• Spam filters have proven to be moderately effective in screening much spam. Still, combating spam on a user-by-user basis has proven to be futile in its attempt to completely eradicate spam. In fact, so much of spam filtering depends upon the acquired knowledge of confirmed spam. That is to say, an end user can only be so effective in detecting spam depending upon the end user's previous experience in identifying spam, either on a content or spam source basis. Ironically, the more spam an end user has been able to detect, the more likely it is that the end user will be able to detect future spam of similar content. Conversely, the less spam an end user has been able to detect, the less likely the end user will be able to detect future spam. In any case, theoretically, the cumulative spam knowledge of all e-mail users globally ought to form the foundation of an optimal spam filter. Notwithstanding, to date spam filtering largely has been an exercise in individual effort.
  • Recently, cooperative efforts have been set forth to streamline the process of detecting and eliminating spam. Composite Blocking Lists and the Blacklist Domain Name Server (DNS) represent one such effort. In the Blacklist DNS effort, a central data store of known sources of spam can be collected and distributed to the central e-mail servers of subscribers. Upon an attempt by a spammer to transmit an e-mail message through the e-mail server, the e-mail server can identify the spammer by way of the central data store and can reject the receipt of the e-mail message. Nevertheless, Blacklist DNS involves substantial network integration and interoperability which largely ignores the spam knowledge of the subscribers. Rather, the administrator of the Blacklist DNS bears the burden of collecting and maintaining spam knowledge for the subscribers.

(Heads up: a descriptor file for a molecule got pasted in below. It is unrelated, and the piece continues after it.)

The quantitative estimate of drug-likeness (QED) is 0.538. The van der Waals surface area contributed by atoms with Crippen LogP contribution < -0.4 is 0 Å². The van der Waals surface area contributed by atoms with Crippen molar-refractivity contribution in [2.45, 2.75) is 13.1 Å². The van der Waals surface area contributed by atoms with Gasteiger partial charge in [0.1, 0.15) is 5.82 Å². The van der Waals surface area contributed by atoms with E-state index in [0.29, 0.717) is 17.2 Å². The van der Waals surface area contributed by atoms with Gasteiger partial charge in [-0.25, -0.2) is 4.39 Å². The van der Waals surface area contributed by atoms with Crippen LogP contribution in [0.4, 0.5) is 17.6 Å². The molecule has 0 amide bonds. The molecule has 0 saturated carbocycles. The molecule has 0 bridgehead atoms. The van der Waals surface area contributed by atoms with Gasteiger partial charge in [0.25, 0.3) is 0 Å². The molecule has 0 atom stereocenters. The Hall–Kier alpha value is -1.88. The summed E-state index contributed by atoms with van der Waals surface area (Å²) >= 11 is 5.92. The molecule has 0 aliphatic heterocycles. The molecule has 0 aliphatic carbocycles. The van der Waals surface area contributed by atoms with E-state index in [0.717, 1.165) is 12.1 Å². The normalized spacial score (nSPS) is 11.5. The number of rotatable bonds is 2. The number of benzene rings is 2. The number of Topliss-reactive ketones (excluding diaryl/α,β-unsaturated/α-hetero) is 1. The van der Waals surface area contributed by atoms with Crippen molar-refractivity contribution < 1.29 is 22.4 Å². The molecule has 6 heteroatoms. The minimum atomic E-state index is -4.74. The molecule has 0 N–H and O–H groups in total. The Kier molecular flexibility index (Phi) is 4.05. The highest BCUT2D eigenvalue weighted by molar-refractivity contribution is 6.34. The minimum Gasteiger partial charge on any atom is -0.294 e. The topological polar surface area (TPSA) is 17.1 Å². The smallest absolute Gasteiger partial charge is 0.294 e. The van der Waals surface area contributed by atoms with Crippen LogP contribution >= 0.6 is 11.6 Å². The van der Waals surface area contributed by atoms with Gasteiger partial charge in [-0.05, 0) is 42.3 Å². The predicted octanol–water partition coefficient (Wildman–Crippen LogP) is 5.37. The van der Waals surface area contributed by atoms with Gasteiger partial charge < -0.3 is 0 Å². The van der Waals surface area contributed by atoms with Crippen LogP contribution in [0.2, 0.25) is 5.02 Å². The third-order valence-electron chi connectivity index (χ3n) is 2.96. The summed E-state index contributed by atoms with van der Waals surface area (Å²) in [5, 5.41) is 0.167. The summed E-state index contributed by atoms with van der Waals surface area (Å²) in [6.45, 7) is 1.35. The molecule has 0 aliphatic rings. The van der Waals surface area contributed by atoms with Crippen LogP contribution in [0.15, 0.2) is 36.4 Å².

• SUMMARY OF THE INVENTION
  • The present invention addresses the deficiencies of the art in respect to spam management and control and provides a novel and non-obvious method, system and apparatus for cooperative spam control. A cooperative spam processing system can include two or more e-mail clients communicatively linked to one another. The system further can include two or more cooperative spam control processors. Each of the processors can be coupled to a corresponding one of the e-mail clients. Notably, the cooperative spam control processors can include programming for detecting spam and for notifying others of the cooperative spam control processors of the spam.
  • The system of the present invention also can include two or more peer policies, each coupled to a corresponding one of the spam control processors. Alternatively, the system can include a centrally managed peer policy coupled to a mail server associated with each of the e-mail clients and communicatively linked to the spam control processors. Notably, a group administrator can be included for the e-mail clients. The group administrator can have authority to establish an agreement to exchange spam notifications with other groups of e-mail clients having respective cooperative spam control processors.
  • A cooperative spam control method can include the step of accepting an electronic spam notification received from a peer e-mail recipient in a common computing group identifying a spam message received by the peer e-mail recipient. The method further can include the step of storing the notification. Finally, if an e-mail is subsequently received which corresponds to the identified spam message, the received e-mail can be processed as spam. In a preferred aspect of the invention, the method also can include the steps of determining that a received e-mail is spam; and, communicating an electronic spam notification identifying the received e-mail determined to be spam to other peer e-mail recipients in the common computing group.